Our senses serve as gateways to the past. More than any other, the sense of smell is linked directly to our emotions and our deepest memories. A whiff of a scent from childhood triggers instant nostalgia — an herb from Grandmother’s garden, newly sharpened pencils, Mom’s perfume. Yet many once common scents from recent history are rapidly disappearing, some more pleasant than others — mothballs, burning leaf piles in the fall, typewriter ribbons, and cigarette smoke in public places.
Human history is filled with smells that will likely never be reclaimed. A modern person will never know the scent of a New York City street in the 1930s, the smells of a busy shopping day in Ancient Rome, or the odiferous atmosphere of Versailles in the 1600s. One compelling reason to avoid time travel is the fact that modern sensibilities would be overwhelmed by smell! Many western 19th century cities are described as smelling like a combination of horse manure, body odor, unrefrigerated fish, and raw sewage — ample excuse to remain comfortably in our own sanitized century.
For historians, however, now is a particularly interesting time to work in the field of smell. One of the many things the pandemic made people reconsider is our ability to discern smells. The COVID-19 virus caused symptomatic smell loss to people across the globe, creating a heightened awareness of the olfactory sense.
Carolina Distinguished Professor of History at the University of South Carolina Mark M. Smith, Ph.D., is a widely published scholar of sensory history, which he has described as stressing the role of the senses in shaping people’s experiences in the past and showing how they understood their worlds and why. Sensory history, which includes smell, is an endeavor to apply all five senses to our understanding of the past. Beyond just sight, which is the primary way people view and report upon events, sensory history explores how hearing, olfaction, taste, and tactility also shaped the ways people experienced and remembered certain occasions.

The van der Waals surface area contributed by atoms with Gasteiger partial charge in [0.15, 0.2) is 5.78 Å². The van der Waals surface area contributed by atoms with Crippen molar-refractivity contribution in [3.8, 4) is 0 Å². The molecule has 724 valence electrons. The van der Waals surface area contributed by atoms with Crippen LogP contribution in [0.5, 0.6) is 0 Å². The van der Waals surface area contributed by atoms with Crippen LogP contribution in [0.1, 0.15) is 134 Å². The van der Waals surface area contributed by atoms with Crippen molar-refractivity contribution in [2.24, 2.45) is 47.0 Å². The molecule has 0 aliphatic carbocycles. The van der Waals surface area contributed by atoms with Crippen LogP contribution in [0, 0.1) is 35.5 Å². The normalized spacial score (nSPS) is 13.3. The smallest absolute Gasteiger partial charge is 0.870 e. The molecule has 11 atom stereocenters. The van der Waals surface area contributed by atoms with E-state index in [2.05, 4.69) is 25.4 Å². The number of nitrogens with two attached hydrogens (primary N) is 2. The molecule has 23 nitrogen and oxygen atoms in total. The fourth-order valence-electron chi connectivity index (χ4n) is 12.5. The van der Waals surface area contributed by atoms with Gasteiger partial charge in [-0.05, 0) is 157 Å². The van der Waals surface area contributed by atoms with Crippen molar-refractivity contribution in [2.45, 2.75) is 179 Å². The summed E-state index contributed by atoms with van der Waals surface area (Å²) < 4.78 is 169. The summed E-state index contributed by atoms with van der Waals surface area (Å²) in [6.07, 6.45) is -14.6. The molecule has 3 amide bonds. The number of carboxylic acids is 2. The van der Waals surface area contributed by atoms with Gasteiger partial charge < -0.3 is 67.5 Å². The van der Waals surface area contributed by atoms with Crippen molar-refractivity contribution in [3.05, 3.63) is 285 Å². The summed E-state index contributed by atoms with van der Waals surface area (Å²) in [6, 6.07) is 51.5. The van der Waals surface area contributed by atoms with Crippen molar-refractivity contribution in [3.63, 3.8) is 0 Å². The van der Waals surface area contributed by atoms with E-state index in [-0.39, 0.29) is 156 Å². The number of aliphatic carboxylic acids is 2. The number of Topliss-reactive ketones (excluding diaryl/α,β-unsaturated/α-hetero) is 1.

Throughout history, wars have been events that bombard each of the five senses, including the sense of smell. Dr. Smith writes about the Civil War in his book, The Smell of Battle, the Taste of Siege, describing “the violent smells, starting with the powerful, nostril-stinging odor of gunpowder.” He writes that the smells at the Battle of Gettysburg in July 1863 were “exceptional.”
The scale of the battle, the roughly 6 million pounds of human and horse flesh, bone, and offal coating the hot fields and soaking into the Pennsylvania soil, the numbing smell of 22,000 wounded people — all of this made it olfactorily unprecedented. According to accounts, the reek lasted until October, nearing the time of the first frost. …
Years after the battle, when the veterans met again on those same fields, they found something missing. When 50,000 veterans converged on Gettysburg in 1912, the atmosphere was clean. “The sanitary arrangements are perfect, no foul smells, no flies.”
As Dr. Smith writes, “Unlike the eye and mouth, which were ‘well defended’ — eyes could blink and mouths could shut — the nose cannot ‘close the gates.’ Smells are transgressive, punching their way inside. … The nose and its sense of smell is always engaged, always in and of the world, constantly and instantly delivering unfiltered information to the brain.”
Recent progress in the scientific study of smell has revealed that our sense of smell involves judgment and interpretation, meaning a scent in a different context can alter how we perceive the same sensory stimuli. As we apply the new scientific research about smell to our knowledge of history, we have the exciting opportunity to expand further our understanding of the lives and times of those who came before us.